Introduction: Z80 CPU Thumbdrive

Picture of Z80 CPU Thumbdrive

I have broken the thumb drive case on several of my USB drives. Once again I broke one of the cases but I needed the drive urgently the following day. I really was in fear of static electricity killing it before I replaced it. My original thought was to wrap it with medical or duct tape. That thought led me to think about salvaging it. I gave some thought to brushing epoxy on it before wrapping in medical tape but that would look really tacky.

I finally decided to make a see-through epoxy case. I started to make a clay mold for the epoxy and was looking for a square edged tool about the right size for clean edges. I had a bag of 20 year old CPU and memory chips laying on the shelf above my work space and noticed the larger Z80 CPU chip was about the right size.

I started pressing it against the clay edges and all of a sudden I had a moment of eureka! It occurred to me that this old chip would look fantastic as the case! I thought for a while about the different chips I had on hand. I considered putting a CPU on one side and a 2708 glass UV erasable memory chip on the opposite side. That would have worked but it would have taken more time and fuss than I wanted to invest. I decided for the best of both worlds. I would have the CPU on one side and clear epoxy protection on the opposite side.

Go grab some old chips and dig that broken USB drive out of drawer - lets get started!

Step 1: Make the Mold

Picture of Make the Mold

Supplies:
1) 15 or 30min epoxy
2) Exacto style razor knife
3) Modeling clay
4) Clay forming tools
5) Hot water and soft brush
6) Flat work surface

Take some children's modelling clay and press the naked USB into the clay to form an outline. Then press a larger outline with an appropriate tool. (I used a pencil eraser and refrigerator magnet for much of the pressing). The indentation should be about 1/8-3/16 inch deeper and wider on all sides than the actual USB device. For the half round key chain tab I used a small felt tip marker cap.

When the mold looks good, press the Z80 chip into the bottom half way up the shell. Do what is necessary for the USB to be level when laid on top. It may be necessary to place a piece of clay or other object as a standoff for the USB board to be level.

Wrap a little clay around the USB plug so that it will seal good when it is laid into the mold.

Step 2: Pour the Epoxy

Picture of Pour the Epoxy

Pour epoxy into the mold about 3/4 the way to the top. Lay the USB board in and add a layer of clay around the mold edge so that when more epoxy is poured the USB board will be immersed at least 1/16-1/8 inch. The joint/edge of the layers do not need to be perfectly lined up. Later the mold line will be trimmed. Now pour epoxy until the board is completely covered.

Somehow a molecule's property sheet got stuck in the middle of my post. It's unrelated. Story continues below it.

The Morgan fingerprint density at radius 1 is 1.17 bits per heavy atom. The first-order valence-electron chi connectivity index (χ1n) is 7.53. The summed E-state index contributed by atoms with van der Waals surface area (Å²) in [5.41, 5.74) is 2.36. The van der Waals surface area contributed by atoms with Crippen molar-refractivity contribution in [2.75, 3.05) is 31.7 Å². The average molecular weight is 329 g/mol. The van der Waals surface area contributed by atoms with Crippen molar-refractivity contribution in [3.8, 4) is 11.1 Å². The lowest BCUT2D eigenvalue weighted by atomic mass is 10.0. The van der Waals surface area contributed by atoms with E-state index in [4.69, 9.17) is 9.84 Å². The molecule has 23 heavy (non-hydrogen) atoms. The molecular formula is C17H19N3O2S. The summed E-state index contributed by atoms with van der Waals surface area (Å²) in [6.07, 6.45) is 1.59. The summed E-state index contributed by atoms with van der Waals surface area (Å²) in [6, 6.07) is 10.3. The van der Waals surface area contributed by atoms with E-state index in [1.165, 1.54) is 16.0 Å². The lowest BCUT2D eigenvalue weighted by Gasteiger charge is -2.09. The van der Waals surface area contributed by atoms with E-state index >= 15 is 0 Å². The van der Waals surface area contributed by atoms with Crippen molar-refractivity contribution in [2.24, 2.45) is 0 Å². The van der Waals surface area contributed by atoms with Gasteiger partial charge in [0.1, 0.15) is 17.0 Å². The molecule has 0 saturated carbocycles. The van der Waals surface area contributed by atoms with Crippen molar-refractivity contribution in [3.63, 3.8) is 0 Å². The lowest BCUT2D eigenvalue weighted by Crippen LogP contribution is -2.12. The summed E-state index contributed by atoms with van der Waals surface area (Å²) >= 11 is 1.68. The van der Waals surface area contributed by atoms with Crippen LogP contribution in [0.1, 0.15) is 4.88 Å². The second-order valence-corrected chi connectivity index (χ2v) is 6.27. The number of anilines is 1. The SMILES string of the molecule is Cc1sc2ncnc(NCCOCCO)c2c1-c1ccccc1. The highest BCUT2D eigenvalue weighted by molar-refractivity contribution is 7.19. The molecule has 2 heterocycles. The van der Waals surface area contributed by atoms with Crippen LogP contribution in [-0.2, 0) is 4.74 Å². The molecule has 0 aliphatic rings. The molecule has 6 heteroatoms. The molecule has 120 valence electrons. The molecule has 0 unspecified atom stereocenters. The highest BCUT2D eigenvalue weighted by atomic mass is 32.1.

[ It is possible to make a deep seamless mold. However, my experience has been that attempting to press the clay for a deep one piece mold creates problems with distortion and the USB board is harder to position level. ]

Let the epoxy dry for 1-2hrs. The clay needs to be removed when the epoxy has the consistency of very tough hard rubber. You will need to work aggressively, you don't have much time before it completely hardens.

Remove as much clay as possible by scrapping and cutting. When there are small spots left take the device and spray it with water as hot as you can get from your faucet and still able to hold on. The hot water helps melt the clay. A lite scrubbing with a vegetable brush may help too.

Step 3: Finish the Triming

Picture of Finish the Triming

Be careful! The epoxy is still soft and can be be scratched or damaged.

Now with a razor knife (Exacto or similar) quickly but safely trim and scrap the mold edges to final shape. I like a little roundness to the corners. As you work, you will notice that the epoxy continues to harden and you will only have about 30min before it becomes quite difficult to trim.

That is about all there is to it. I suggest you wait several hours (even a day) before attempting to drill a key chain hole. I guarantee this USB drive will break the computer before the case is damaged. 

Step 4: Be Creative

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An advantage to making your own USB cover is that the end result is so unique that it should serve as a deterrent for it walking away. A possible alternative would be to write your name on the PC board before pouring the Epoxy.

There are many creative options, how about a dime or picture on the PC board? Folks used to make toilet seats in a similar way and embed barb wire, sticker bushes, thorns, tacks, nails, etc. This type of thinking can be extended to this project too.

If you come up with something interesting, why don't you share it with the rest of us :)  

Comments

mkpeker (author)2015-04-21

:( poor z80

jwzumwalt (author)mkpeker2017-06-30

Yes, I abused it! But, at least it gets to share electrons (through emf) and hang out with its 3ghz friend.

Mvtnns (author)2017-06-30

That's a crime by my book

jwzumwalt (author)Mvtnns2017-06-30

You are right!
I think they call it silicon abuse :)

Istarian (author)2015-04-14

Eh. It'd be more exciting if you made a usb drive with a z80 as the controller chip, but I doubt it's fast enough.

VadimS (author)2012-09-08

What a coincidence, I just found a Zilog z8 super 8 in an LED display I'm re-powering.
It still works so I'm not sure I'd do this to it, but anyway.

meanpc (author)2012-09-08

Awesome idea! My first computer had a Z-80 in it! (As well as a MOS-8502).

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